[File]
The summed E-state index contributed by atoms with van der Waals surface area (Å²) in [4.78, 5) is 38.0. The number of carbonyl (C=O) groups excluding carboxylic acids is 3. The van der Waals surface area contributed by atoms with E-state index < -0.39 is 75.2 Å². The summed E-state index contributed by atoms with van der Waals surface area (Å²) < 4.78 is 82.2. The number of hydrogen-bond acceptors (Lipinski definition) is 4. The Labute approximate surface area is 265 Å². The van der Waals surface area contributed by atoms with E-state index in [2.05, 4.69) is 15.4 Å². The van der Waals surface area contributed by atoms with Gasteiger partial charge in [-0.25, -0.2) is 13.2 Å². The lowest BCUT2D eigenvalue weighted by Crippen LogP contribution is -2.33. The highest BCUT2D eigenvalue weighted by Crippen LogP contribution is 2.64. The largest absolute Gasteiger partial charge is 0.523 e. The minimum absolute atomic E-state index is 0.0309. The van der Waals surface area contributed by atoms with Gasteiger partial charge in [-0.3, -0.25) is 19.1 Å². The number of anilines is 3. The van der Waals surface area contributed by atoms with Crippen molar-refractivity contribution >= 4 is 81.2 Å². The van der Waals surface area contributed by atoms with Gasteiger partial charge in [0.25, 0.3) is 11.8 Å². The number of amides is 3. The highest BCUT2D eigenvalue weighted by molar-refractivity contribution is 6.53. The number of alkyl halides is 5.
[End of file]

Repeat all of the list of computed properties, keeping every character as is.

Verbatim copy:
The summed E-state index contributed by atoms with van der Waals surface area (Å²) in [4.78, 5) is 38.0. The number of carbonyl (C=O) groups excluding carboxylic acids is 3. The van der Waals surface area contributed by atoms with E-state index < -0.39 is 75.2 Å². The summed E-state index contributed by atoms with van der Waals surface area (Å²) < 4.78 is 82.2. The number of hydrogen-bond acceptors (Lipinski definition) is 4. The Labute approximate surface area is 265 Å². The van der Waals surface area contributed by atoms with E-state index in [2.05, 4.69) is 15.4 Å². The van der Waals surface area contributed by atoms with Gasteiger partial charge in [-0.25, -0.2) is 13.2 Å². The lowest BCUT2D eigenvalue weighted by Crippen LogP contribution is -2.33. The highest BCUT2D eigenvalue weighted by Crippen LogP contribution is 2.64. The largest absolute Gasteiger partial charge is 0.523 e. The minimum absolute atomic E-state index is 0.0309. The van der Waals surface area contributed by atoms with Gasteiger partial charge in [-0.3, -0.25) is 19.1 Å². The number of anilines is 3. The van der Waals surface area contributed by atoms with Crippen molar-refractivity contribution >= 4 is 81.2 Å². The van der Waals surface area contributed by atoms with Gasteiger partial charge in [0.25, 0.3) is 11.8 Å². The number of amides is 3. The highest BCUT2D eigenvalue weighted by molar-refractivity contribution is 6.53. The number of alkyl halides is 5.